[show abstract][hide abstract] ABSTRACT: Biosorption has attracted attention as a cost-effective tool for the treatment of metal-bearing wastewater. While using novel biosorbents, optimization of operating conditions becomes more important for the efficiency of the process. In this study, a novel biosorbent i.e. Alstonia scholaris leaves were used for biosorption of Cr (VI) from aqueous media. The effect of various parameters, such as contact time of solution with biosorbent, temperature, pH, biosorbent dose and agitation speed were studied. A comparative study of modification of biosorbent using acid and base was also performed. It has been found that acid treated Alstonia scholaris leaves have greater biosorption capacity as compared to untreated and base treated leaves. Optimum conditions for removing Cr (VI) using acid treated biosorbent were: 0.2 g/50 mL of biosorbent, 50 o C temperature, 15 minutes contact time, 300 rpm stirring speed and 2.0 pH. Langmuir and Freundlich isotherms were also employed to evaluate maximum biosorption capacity of untreated and chemically treated Alstonia scholaris leaves for Cr (VI).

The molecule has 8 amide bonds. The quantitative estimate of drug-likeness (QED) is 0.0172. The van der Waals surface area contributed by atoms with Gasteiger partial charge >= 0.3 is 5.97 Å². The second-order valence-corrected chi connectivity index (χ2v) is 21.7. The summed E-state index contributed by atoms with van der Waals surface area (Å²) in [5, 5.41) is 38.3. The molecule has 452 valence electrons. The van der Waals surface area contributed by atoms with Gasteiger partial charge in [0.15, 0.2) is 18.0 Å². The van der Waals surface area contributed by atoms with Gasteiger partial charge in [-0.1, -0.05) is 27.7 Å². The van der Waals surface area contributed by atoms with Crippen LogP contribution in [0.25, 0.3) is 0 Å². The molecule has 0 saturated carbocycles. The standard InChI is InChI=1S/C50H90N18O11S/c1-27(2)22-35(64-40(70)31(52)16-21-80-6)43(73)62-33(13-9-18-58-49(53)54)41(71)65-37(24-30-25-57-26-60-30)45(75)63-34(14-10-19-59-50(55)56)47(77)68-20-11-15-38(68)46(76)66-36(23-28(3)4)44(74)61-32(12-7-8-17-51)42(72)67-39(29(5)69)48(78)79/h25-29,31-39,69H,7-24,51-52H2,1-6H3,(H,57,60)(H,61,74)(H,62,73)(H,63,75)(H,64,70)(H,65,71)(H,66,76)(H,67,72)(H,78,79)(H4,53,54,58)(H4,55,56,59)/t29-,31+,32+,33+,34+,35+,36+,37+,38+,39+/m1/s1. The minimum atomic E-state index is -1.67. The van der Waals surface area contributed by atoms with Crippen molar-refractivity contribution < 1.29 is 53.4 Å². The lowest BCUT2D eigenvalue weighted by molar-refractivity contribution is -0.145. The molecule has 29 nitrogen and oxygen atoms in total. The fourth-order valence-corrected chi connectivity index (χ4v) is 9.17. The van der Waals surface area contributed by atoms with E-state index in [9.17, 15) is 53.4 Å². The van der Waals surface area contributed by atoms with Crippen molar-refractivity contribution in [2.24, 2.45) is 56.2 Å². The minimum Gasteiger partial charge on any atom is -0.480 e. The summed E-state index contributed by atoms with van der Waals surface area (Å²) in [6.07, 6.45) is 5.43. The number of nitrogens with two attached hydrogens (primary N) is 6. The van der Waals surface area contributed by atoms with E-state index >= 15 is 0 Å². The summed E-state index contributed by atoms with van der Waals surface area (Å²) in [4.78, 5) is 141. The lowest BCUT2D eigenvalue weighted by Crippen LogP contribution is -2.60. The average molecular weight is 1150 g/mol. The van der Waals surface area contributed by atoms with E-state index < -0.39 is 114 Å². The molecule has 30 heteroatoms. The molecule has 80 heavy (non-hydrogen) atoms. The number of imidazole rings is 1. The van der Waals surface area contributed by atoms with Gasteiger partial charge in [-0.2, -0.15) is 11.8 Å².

Journal- Chemical Society of Pakistan 01/2012; 34(2):292-298. · 1.38 Impact Factor
[show abstract][hide abstract] ABSTRACT: Agro-waste materials have carboxylic and phenolic groups that play the main role in metal adsorption. The advantages of these materials include easy availability, low cost, and reasonable metal removal capacity. One of the materials (usually considered as waste) is pea waste (pods). Present work comprises adsorption of chromium from aqueous solution using powder of pods of garden peas (Pisum sativum) in batch. Important parameters like adsorbent dose, pH, contact time, and agitation speed were studied. Adsorption equilibrium was explained by Langmuir, Freundlich, and Temkin isotherms. Maximum chromium uptake (q m) was 3.56 mg/g of adsorbent. Heat of adsorption, as evaluated by Temkin isotherm was 1.96 kJ/mol. It is proposed that pea pods can be an effective and environmentally benign (green) adsorbents for removal of chromium from industrial effluents and waste waters.
Green Chemistry Letters and Reviews. 01/2010; 3:239-243.